• Shaydah Ghom

A Shifting Field for the Reality of Deportation in Europe? Analyzing Policy Changes in Germany

This article forms part of the Policy Shift Migration and Integration Series, edited by Jennie Cottle (Policy Shift Co-Founder and Adjunct Faculty at Sciences Po) and Anna Piccinni (Associate Fellow Columbia University City Diplomacy Lab, OECD).

Changes in the “Duldung” Policy

In early June 2022, Germany’s Interior Minister Nancy Faeser from the Social Democrat Party (SPD) announced that migrants in Germany who have been living in Germany for more than five years with a “Duldung” - a temporary suspension of deportation - would be allowed to apply for longer-term residency after undergoing a preliminary “trial year”. This serves as an amendment to current German migration policy and is part of a series of various new migration proposals. Previously, the “Duldung” was used as a siloed short-term permit and the same migrant could receive several permits of this same type consecutively, adding up to periods of over five years. Indeed, while the specific short-term length of the existing permits varies, they are commonly issued less than one year at a time, resulting in frequently and repeatedly issuing the same document. As the “Duldung” is a temporary stay permit, but not a residence permit, the reasons for such a document to be issued often comes down to humanitarian or technical reasons within the specific context that the person’s asylum application is refused, but deportation remains not possible. The permit usually applies to those whose request for asylum was rejected or for those who have entered the country without a visa or residence permit and have not yet applied for asylum.

There are almost 300,000 people in Germany who are currently “ausriesepflichtig”, or obliged to leave, 242,000 of whom have a “Duldung”. Common scenarios in which a “Duldung” may be issued tend to be instances when there is an obstacle to deportation (i.e., for legal or practical reasons), for example, for someone who starts a school-based vocational training program, or for specific personal reasons. Due to the short-term nature of the standing permit, without any formalized prospect of remaining in Germany, it hinged upon a person’s ability to plan a secure future. Specifically, this proposal states that eligible migrants will include those who “have not yet received or have been refused international protection” but have been issued with a “Duldung”, or a temporary suspension of deportation. This enables migrants who have spent multiple years in Germany to begin planning their lives in a more long-term nature, and from the German perspective, to facilitate migrants’ integration into German society.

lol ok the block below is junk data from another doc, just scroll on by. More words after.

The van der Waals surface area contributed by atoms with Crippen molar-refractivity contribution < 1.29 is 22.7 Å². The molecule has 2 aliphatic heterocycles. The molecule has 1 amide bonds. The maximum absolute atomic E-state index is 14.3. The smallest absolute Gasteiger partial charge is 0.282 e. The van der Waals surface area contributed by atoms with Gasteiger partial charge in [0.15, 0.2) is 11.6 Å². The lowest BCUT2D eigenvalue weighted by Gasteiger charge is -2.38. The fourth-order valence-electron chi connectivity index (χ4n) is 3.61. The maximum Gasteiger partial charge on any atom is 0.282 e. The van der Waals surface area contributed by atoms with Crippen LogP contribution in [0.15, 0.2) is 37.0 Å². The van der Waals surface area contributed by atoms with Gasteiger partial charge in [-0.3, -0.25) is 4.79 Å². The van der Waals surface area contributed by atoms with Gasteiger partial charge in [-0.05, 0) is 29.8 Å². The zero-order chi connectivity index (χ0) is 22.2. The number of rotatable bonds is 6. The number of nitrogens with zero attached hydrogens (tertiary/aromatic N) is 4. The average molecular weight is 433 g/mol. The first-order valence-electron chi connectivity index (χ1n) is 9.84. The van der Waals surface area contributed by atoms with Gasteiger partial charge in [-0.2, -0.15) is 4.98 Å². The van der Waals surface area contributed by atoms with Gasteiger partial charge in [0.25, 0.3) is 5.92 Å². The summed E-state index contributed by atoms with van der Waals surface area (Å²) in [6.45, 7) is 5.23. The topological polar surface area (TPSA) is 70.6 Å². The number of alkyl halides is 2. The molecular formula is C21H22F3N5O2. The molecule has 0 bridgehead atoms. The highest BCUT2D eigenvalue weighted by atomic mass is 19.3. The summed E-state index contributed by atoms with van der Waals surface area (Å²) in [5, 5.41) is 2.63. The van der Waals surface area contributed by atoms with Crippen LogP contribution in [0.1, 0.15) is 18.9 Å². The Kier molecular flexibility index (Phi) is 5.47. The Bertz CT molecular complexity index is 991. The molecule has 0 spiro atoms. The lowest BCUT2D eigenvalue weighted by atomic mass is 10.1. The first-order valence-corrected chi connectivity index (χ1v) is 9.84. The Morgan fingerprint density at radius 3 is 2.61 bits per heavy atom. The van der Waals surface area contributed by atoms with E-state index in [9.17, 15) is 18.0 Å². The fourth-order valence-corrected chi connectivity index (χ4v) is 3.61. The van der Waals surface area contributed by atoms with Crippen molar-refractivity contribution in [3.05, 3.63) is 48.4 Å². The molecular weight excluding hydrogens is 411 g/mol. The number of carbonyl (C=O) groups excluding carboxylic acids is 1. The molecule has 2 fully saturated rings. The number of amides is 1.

It is important to note that the “Duldung” is not a residence permit, but rather a temporary permit or “deportation stay” which enables migrants to legally reside in Germany for a limited period of time. However, their obligation to leave the country at the end of the permit still stands. The primary difference with the new rules lies in the fact that migrants would initially be issued a one-year residency permit, and upon showing proof that they had been learning German and are able to provide for themselves financially, would eventually be issued with a longer-term residency permit. This way, instead of living from month-to-month or year-to-year, the initial “trial year” paves the way for a longer stay, but requires significant language, financial and civil efforts on the part of the migrant. The person undergoing this trial period is entitled to the same benefits as those who currently hold a “Duldung”, including basic asylum seeker benefits, such as access to health care and basic coverage for food and accomodation as detailed under the Asylum Seekers’ Benefit Act, 1993 (reformed in 2015).